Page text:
Brentford manager Thomas Frank has called the decision not to award Burnley’s goal against Nottingham Forest “brutal” and “very harsh.”
Sander Berge was severely deemed to have handled the ball, denying the striker what could have been the winning goal in Wednesday night’s exciting 1-1 draw at the City Ground.
Frank, who co-hosts Sky Sports’ Monday Night Football with Jamie Carragher, didn’t hold back when asked about the incident.
Brentford manager Thomas Frank referred to the decision not to award Burnley’s goal against Nottingham Forest as “brutal” and “very harsh.”
Sander Berge was found to have handled the ball harshly, denying the striker what could have been the game-winning goal in Wednesday night’s 1-1 draw at the City Ground.
When asked about the incident, Frank, who co-hosts Sky Sports’ Monday Night Football with Jamie Carragher, didn’t hold back.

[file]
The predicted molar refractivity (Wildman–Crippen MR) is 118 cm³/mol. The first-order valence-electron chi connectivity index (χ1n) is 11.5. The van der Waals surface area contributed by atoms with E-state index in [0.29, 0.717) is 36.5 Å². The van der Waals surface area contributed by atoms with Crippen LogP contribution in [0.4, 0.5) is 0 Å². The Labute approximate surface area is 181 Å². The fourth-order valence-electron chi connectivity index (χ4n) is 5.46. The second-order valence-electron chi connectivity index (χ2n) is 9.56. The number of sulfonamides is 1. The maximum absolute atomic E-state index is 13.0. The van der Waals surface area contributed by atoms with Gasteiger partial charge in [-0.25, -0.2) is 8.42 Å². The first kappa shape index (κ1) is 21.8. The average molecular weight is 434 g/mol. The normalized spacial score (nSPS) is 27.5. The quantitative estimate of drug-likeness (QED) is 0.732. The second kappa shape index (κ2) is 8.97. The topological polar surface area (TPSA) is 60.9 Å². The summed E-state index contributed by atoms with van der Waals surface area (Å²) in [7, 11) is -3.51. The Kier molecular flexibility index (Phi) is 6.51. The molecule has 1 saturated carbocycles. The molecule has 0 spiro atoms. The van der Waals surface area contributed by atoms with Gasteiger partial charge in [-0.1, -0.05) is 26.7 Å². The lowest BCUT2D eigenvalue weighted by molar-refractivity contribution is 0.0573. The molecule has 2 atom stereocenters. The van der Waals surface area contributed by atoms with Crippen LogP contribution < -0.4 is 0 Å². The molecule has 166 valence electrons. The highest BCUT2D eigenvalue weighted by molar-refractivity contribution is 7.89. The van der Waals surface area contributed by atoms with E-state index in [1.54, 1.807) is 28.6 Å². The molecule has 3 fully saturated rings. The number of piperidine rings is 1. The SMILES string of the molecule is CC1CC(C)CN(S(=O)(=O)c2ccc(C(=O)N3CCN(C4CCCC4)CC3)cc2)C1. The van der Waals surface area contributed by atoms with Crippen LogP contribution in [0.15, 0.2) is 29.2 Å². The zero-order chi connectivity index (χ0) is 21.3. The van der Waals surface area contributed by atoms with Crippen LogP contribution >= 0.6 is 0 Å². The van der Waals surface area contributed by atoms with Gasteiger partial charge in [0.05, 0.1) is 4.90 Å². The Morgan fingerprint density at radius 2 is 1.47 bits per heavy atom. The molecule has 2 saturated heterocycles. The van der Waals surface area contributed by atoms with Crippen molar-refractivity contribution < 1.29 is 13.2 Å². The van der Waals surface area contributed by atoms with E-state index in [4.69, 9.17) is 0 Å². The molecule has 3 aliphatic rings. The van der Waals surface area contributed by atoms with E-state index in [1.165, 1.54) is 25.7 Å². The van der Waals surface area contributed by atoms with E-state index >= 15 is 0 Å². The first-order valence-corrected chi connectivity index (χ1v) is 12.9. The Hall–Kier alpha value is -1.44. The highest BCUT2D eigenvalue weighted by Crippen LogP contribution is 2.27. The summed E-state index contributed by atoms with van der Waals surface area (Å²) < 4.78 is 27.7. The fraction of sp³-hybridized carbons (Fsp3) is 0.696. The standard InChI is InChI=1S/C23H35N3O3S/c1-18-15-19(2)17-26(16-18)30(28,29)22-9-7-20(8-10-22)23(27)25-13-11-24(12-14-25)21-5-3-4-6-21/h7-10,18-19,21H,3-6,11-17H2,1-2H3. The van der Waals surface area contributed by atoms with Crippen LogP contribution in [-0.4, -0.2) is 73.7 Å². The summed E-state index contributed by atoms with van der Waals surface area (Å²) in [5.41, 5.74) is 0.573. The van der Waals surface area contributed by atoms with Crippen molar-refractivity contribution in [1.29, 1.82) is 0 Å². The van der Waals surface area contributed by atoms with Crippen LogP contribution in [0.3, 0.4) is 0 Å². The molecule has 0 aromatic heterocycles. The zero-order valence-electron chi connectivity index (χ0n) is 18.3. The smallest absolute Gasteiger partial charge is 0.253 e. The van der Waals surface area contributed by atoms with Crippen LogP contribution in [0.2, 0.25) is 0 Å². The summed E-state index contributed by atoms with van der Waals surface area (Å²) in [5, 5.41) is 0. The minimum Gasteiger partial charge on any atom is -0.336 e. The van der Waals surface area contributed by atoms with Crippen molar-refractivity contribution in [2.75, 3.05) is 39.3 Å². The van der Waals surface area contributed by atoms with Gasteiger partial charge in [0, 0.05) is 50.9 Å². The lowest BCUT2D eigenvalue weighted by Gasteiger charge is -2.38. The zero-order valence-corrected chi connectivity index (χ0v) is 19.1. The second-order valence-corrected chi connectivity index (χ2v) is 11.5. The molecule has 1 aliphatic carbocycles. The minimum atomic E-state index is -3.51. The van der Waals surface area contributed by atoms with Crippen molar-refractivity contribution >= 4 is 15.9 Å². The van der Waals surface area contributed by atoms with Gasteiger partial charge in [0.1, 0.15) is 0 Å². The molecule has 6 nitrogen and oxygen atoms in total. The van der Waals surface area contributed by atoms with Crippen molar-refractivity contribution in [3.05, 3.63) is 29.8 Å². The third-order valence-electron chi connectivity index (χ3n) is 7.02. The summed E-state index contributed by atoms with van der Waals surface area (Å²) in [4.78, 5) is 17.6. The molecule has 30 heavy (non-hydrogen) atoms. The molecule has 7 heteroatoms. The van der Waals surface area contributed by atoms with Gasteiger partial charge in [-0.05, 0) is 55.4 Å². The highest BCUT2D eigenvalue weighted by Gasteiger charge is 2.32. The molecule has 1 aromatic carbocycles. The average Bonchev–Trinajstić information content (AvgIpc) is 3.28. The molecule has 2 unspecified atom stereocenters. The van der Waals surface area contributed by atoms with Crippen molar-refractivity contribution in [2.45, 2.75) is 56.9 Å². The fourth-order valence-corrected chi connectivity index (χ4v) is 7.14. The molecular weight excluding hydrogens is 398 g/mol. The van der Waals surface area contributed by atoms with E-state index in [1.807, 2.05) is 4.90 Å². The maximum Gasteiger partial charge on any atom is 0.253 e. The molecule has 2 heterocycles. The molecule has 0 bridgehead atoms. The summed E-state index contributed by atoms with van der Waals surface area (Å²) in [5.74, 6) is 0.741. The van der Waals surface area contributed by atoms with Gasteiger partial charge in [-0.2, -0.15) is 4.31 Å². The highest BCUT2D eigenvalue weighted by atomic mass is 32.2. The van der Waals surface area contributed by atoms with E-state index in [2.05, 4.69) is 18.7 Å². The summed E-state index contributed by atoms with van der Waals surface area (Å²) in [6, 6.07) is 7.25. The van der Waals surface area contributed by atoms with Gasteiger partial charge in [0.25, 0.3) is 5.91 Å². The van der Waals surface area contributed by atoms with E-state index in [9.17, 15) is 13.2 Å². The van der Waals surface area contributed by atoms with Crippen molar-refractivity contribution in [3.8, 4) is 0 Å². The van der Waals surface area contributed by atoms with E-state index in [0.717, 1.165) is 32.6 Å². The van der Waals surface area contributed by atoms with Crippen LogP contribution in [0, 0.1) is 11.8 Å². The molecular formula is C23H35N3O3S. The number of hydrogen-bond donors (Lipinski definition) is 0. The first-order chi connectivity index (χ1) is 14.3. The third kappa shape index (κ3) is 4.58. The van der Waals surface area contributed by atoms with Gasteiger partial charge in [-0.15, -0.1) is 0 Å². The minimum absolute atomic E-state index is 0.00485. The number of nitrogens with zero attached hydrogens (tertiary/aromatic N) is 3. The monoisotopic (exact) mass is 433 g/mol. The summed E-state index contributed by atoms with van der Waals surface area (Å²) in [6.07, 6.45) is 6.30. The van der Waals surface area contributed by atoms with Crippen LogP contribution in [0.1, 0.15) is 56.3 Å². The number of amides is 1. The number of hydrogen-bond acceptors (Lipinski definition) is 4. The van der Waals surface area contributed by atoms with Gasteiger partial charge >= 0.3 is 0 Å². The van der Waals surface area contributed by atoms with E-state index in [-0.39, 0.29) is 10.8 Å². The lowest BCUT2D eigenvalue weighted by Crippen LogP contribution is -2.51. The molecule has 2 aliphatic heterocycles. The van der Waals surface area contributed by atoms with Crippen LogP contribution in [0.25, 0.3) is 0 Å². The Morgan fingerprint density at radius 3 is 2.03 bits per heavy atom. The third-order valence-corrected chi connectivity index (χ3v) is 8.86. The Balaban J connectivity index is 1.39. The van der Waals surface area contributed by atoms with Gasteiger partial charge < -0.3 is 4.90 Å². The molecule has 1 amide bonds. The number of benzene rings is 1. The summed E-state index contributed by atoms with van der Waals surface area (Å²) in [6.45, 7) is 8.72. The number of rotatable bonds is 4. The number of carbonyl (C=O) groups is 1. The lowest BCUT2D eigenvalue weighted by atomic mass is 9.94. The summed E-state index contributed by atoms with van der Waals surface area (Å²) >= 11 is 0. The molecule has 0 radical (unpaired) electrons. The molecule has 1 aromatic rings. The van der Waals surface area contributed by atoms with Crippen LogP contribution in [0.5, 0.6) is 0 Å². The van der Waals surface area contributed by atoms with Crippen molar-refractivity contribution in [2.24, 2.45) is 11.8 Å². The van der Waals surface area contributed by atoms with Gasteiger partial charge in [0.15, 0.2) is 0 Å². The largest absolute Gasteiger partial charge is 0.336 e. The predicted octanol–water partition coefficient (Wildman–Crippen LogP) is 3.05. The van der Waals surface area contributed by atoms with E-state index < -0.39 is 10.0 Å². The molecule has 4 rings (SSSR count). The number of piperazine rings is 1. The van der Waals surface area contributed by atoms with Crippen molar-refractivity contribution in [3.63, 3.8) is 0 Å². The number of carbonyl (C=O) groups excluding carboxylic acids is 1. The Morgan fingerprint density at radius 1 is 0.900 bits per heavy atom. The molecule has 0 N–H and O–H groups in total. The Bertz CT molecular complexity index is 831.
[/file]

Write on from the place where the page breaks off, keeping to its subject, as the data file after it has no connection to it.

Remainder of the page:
“The Burnley players and Vincent Kompany thought they got the winner and I don’t think it should be a disallowed goal. It’s so, so brutal.
“I can only speak from the heart, it’s so tough. You work so hard, the players work so hard, the staff work so hard to win a game and then these things you can’t control go against you, that’s tough.“When you look at it frame by frame, he touched the ball and it moves a tiny bit, but I think it’s very harsh.
“What happened to that clear and obvious mistake where they have to interfere? What if that was a defender and he touched the ball? Would that be a penalty? No. It’s just because it’s in a build-up to a goal that it’s different. They have to use common sense.”
When asked if he supports VAR, Frank replied, “It’s there now, so we have to embrace it.” It is unlikely to alter, in my opinion.
“I believe we need to improve and smooth it out. That is how I believe it should function.”
Meanwhile, Carragher concurred with Frank, saying, “I’m with Thomas, I think it’s really harsh.” It should be a target.
“He’s running, so his arms are pumping, he’s trying to get there, and then the defender comes across, so his arm is slightly different than his running action, but not by much.”
“However, the defender is present, so the left arm would normally come up anyway.” It’s the smallest of touches, and to call it a handball, I believe they would feel a little cheated.”